Byddi Lee grew up in Armagh, Ireland, and moved to Belfast to study Biology at Queen’s University when she was 18. She made Belfast her home for twenty-one years, teaching science and writing for pleasure. In 2002 she took a sabbatical from teaching and traveled around the world for two years, writing blogs about her adventures as she went. She returned to Ireland in 2004 and resumed teaching. In 2008 she and her husband moved to San Jose, California where she made writing a full-time career. After the publication of her short story, Death of a Seannachai, she decided it was time to write, March to November, which was published in 2014 and received international acclaim. In 2016 she moved with her husband to Paris, France and is currently writing her second novel, a science fiction story set in a future where the earth’s icecaps have melted and Armagh is the capital of Ireland. Byddi also writes an entertaining blog called, “We didn’t come here for the grass.” Connect with her on Facebook and Twitter.

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January 19, 2017

Review: Shock Peace: The Search for Freedom by Ciecie Tuyet Nguyen

by Susan Roberts

April 2016; BookBaby; 9781483565286; ebook &
print (368 pages); historical
a free book was provided for this review
Even though the start of the Vietnam War was over 50 years ago, we stop to take the time to remember those who served and lost their lives for our country. But do we ever stop to think of those who were impacted on the other side of the war? Shock Peace: The Search for Freedom by author and refugee CieCie Tuyet Nguyen explores the war from a different perspective: that of a survivor in the fall of Saigon who unflinchingly recounts the horrors of life after the Vietnam War.

A fictional account based on historical facts and the personal experiences of the author, Shock Peace follows young Trinh’s journey as she searches for freedom. A Vietnamese teenager, Trinh has lived through the dark days that led to the fall of Saigon in 1975 and three years under the new regime. The book follows Trinh as she witnesses human rights and freedom stripped brutally away from herself, her family and her countrymen. After struggling with poverty, starvation, desperation, and control, the yearning for freedom propels Trinh and her family to make a daring move - an attempt to escape by boat and face the threat of attack by pirates. At the cost of freedom, 500,000 of her countrymen had perished, most by drowning as they tried to flee. Will Trinh's family be able to find the freedom they seek?

A moving statement on the strength of the human heart, themes recounted in Shock Peace: The Search for Freedom include:

  • The true account of what had happened to South Vietnam during the first decade after the fall of Saigon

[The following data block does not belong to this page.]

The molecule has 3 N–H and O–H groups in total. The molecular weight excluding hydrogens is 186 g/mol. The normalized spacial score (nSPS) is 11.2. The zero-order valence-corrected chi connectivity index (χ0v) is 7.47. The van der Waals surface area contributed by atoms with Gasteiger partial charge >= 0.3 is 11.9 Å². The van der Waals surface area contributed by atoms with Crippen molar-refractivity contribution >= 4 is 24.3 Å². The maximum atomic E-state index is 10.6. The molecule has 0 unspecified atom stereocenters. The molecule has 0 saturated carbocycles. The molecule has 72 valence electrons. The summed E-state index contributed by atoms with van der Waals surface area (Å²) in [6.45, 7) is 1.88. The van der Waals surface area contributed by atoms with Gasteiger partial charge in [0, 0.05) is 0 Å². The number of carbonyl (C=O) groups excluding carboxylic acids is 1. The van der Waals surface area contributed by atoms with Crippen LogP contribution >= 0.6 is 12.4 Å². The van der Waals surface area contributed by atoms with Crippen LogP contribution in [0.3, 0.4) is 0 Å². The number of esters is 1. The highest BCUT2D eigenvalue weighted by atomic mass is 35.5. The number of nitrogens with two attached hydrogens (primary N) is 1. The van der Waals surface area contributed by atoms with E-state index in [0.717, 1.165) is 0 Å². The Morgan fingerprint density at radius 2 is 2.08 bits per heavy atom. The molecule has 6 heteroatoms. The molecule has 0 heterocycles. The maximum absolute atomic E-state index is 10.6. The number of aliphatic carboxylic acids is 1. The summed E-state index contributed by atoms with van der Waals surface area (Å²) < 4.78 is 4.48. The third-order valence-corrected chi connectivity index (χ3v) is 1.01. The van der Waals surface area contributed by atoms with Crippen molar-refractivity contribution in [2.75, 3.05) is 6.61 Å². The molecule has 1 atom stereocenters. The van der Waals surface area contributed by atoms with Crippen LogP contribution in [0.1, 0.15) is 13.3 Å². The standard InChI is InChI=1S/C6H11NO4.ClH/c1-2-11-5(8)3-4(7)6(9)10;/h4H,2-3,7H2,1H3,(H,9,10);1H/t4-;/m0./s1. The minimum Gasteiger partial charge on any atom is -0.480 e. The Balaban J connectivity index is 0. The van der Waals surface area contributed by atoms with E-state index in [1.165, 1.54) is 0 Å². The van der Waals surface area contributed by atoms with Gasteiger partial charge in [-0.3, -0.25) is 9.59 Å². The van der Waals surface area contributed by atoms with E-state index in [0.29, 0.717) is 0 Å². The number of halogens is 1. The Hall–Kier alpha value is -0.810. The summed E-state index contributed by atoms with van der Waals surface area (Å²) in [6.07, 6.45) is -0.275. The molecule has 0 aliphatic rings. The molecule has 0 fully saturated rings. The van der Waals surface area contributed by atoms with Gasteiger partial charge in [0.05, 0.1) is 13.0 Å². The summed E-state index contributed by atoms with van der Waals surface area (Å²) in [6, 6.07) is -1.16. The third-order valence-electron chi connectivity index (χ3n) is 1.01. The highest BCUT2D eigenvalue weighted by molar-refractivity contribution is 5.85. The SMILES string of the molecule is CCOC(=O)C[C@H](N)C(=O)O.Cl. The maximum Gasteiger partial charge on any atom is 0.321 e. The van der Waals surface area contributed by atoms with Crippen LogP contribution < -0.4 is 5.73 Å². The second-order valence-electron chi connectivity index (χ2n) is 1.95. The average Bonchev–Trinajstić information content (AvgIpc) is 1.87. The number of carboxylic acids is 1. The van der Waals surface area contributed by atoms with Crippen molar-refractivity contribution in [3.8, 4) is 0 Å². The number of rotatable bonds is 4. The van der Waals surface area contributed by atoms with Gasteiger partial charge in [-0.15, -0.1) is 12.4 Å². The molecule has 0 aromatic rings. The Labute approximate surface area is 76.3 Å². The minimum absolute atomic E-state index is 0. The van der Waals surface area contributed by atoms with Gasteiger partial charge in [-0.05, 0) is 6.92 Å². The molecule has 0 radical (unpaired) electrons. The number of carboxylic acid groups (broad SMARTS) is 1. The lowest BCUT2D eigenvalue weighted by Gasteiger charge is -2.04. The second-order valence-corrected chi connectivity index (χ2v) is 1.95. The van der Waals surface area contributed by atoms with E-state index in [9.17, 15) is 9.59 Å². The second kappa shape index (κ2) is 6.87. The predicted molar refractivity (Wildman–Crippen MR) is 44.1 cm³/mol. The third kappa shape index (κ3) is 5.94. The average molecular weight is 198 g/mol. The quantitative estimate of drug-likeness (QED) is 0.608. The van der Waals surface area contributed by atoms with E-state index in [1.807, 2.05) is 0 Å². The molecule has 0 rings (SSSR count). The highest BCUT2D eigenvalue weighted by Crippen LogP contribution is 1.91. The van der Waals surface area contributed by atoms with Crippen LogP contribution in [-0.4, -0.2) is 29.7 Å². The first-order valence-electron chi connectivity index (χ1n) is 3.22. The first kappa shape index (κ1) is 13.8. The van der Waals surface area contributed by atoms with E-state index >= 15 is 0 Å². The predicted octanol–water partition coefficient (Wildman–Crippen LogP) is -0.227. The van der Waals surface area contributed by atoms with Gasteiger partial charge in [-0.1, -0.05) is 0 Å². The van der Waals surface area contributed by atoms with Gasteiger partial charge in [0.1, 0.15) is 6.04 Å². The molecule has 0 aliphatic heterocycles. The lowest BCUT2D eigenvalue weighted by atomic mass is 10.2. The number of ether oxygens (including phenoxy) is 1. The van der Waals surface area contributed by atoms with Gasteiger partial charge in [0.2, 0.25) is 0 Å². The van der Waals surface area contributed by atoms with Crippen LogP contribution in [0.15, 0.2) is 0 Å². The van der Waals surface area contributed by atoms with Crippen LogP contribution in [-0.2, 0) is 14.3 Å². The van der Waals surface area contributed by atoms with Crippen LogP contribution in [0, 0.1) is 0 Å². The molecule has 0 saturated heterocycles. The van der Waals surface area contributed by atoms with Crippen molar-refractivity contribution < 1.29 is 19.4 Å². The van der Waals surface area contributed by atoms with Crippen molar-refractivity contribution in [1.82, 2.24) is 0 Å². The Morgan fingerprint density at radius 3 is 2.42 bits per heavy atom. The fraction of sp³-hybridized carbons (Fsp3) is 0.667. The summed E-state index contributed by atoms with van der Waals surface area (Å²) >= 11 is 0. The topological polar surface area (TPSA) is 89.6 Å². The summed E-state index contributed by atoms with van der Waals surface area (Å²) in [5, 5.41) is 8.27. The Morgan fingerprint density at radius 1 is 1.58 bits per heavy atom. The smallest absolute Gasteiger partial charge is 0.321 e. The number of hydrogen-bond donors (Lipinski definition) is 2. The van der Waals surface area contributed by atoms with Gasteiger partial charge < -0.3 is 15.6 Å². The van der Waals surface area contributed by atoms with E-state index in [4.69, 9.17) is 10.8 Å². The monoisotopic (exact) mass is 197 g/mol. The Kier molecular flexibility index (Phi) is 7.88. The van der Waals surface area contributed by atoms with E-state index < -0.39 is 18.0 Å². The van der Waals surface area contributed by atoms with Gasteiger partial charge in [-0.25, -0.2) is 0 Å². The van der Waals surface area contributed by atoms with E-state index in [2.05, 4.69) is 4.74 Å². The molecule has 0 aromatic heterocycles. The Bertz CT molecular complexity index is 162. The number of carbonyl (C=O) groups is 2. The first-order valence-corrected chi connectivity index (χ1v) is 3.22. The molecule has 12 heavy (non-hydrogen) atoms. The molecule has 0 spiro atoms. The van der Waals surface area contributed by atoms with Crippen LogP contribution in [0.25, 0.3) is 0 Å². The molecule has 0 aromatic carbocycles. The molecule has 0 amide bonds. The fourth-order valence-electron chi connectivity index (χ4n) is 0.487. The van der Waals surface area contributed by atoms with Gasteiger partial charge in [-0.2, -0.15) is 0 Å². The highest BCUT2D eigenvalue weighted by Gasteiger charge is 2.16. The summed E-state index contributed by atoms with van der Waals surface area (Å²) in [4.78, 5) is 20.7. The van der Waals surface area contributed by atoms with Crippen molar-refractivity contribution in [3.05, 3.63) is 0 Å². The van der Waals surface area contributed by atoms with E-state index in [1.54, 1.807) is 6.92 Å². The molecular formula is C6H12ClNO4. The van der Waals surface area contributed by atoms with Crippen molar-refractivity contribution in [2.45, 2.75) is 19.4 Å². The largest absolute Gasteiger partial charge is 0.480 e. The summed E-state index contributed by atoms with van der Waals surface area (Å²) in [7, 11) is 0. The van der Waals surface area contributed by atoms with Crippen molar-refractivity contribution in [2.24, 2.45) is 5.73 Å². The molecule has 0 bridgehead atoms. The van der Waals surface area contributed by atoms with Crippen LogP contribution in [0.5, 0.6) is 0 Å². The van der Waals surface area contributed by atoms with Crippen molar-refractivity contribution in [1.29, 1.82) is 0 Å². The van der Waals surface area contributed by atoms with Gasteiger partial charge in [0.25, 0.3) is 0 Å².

• The life stories of Saigon's refugees and their tragedies in Vietnam's darkest period, when peace, prosperity and reunification were supposed to emerge from the ashes.
  • How human rights, peace and freedom are the best gifts your country has given you.
  • While unexpected circumstances might change one’s life for the worse, with the resilience to survive, one might be able to get back to where they once were.
  • That cruelty should be exposed not to bring about revenge or to lead to war, but to bring empathy and change.

I was in college when Saigon fell and though I was totally against the war, I still remember the images of the Vietnamese people trying to get out of the country before the US troops left. At the end of the war, I was thrilled that it was over and saddened at the number of people who had been killed but I continued to think about all of the people who were left in Saigon and wondered what they were going to face with their new leaders.

Shock Peace gave me closure to my feelings about the aftermath of the war. It showed me that even though the war was over for America, it wasn't over for the Vietnamese people. Trough the story of Trinh, I learned about the hardships that survivors went through in Vietnam - the cruelty, the food deprivation and the daily fear that they lived with. But through all of that, there were people who struggled to survive and find freedom and a better life. Even though the characters in this book are fictional, they were based on the author's life and those of her friends and family.  I thought that this was a wonderful book to help people better understand the results of this war (and any war)from a different viewpoint.

About the Author
CieCie Tuyet Nguyen was thirteen when she witnessed the actual events. Through the character of Trinh, she relives haunting memories of life under the Communist regime before her dramatic escape.
She is now a full-time pharmacist working in the western suburbs of Sydney.

Susan Roberts lives in North Carolina when she isn't traveling.  She and her husband enjoy traveling, gardening and spending time with their grandson.  Susan reads almost anything (and the piles of books in her house prove that) but her favorite genres are Southern fiction, women's fiction and thrillers. Susan is a top 1% Goodreads Reviewer. You can connect with Susan on Facebook.

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January 18, 2017

Interview with Christine Brae, author of In This Life

Today is my birthday. We are also celebrating the 6th anniversary of Girl Who Reads. And what is a celebration without surprises? We are once again offering a mystery box giveaway! It will be filled with a book or two and other bookish goodies. I do hope you will enter.

Christine Brae, author of In This Life, is joining us today and has graciously offered an item for the mystery box.

In This Life follows the story of Anna Dillon, who wants to escape her busy life in New York City before she starts medical school in the spring. She ends up volunteering on a medical mission in Thailand with her best friend, Dante. There she meets the passionate and enigmatic Jude Grayson. They’re immediately drawn to him and they share a brief, but fervent affair.

Then Anna has to rush home for a medical emergency, and Jude promises that he’ll stay in touch. But he doesn’t, and Anna tries desperately to move on.